UK: Divers from HMS Brocklesby Ensure Isle of Man Ferry

Divers from HMS Brocklesby Ensure Isle of Man Ferry

Divers from HMS Brocklesby ensured the Isle of Man ferry kept running when they cleared its tangled propeller during a visit to Douglas. The sailors hacked away at rope wrapped around the propeller of the Ben-My-Chree – work which led passengers and the ferry company to donate £2,000 to the Royal Navy and Royal Marines Charity.

A good turn from the divers of minehunter HMS Brocklesby to help a stuck ferry netted a £2,000 thank-you for the Royal Navy’s principal charity.

The dive team from the Portsmouth-based ship cut away rope tangled around the propeller of the Ben-My-Chree – which prevented the ferry leaving the Isle of Man as planned on its regular Douglas-Heysham run.

And while the divers were at work getting rid of the obstruction, generous passengers had a whip-round – delighted that their sailing had only been slightly delayed, not cancelled.

Ferry operators the Isle of Man Steam Packet Company matched the £1,000 raised by those aboard, with the collection going to the Royal Navy and Royal Marines Charity.

Brocklesby was in the Isle of Man capital to support the opening of the Tynwald, the world’s oldest parliament.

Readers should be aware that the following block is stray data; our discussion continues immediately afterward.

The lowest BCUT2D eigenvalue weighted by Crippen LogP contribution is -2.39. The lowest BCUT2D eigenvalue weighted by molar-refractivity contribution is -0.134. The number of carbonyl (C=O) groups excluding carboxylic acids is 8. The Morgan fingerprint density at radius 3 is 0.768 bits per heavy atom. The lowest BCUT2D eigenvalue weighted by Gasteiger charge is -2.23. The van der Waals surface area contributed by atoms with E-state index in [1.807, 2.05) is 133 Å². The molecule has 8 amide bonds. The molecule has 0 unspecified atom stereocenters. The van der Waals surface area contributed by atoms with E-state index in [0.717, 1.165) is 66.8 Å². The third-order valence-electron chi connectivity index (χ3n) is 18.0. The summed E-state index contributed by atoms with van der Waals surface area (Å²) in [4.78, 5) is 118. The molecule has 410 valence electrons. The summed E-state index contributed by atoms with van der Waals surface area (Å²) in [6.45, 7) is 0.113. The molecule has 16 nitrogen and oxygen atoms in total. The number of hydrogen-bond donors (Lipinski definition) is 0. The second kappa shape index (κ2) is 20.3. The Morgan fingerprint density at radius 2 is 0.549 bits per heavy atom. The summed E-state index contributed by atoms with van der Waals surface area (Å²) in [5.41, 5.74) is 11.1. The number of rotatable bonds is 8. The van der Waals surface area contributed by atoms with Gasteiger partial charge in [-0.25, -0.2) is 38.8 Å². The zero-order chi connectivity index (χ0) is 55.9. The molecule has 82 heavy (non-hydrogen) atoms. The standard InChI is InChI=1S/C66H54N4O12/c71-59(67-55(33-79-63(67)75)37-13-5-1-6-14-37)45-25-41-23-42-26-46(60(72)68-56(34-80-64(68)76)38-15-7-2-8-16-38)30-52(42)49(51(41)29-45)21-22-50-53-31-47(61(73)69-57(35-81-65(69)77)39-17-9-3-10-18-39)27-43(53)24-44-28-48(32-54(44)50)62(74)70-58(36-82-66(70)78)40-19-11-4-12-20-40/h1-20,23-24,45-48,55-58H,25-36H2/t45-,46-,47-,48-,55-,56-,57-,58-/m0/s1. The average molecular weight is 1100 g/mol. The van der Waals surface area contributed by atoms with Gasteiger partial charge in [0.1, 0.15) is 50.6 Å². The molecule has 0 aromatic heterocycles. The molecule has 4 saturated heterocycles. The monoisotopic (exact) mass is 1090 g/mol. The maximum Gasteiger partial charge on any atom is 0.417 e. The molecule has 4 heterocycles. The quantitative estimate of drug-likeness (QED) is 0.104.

The minehunter was berthed just along the quay from the ferry port, and when the skipper of the Ben-My-Chree found his propeller fouled, he asked Lt Cdr Stuart Yates for help from the ship’s dive team.

PO(D) Darren Lewis, LD Martin Platts and AB(D)s Dan Box and Tom Davies were soon in the water in their dive boat and could clearly see through the Irish Sea waters the prop and the obstruction.

Dan and Tom entered the water and after 20 minutes of using only their diver’s knives they had managed to cut away enough rope to fill a large wheelie bin, freeing the prop and enabling the Ben-My-Chree to sail.

When the pair returned to the surface they were greeted by the passengers and some of the crew lining the upper deck, clapping and cheering.

“It was a great feeling to get appreciation from the public, we were glad we could help. We were just in the right place at the right time,”said Dan.

The Ben-My-Chree then sailed within 15 minutes of the divers completing their work – ensuring one of the island’s key links with the wider world remained opened.

As the ferry made her way out of harbour, her passengers continued waving and cheering as they passed Brocklesby.

“It was an excellent day’s work which reinforces public support for our nation’s Armed Forces,”said Tom.

Press Release, September 12, 2013; Image: Royal Navy


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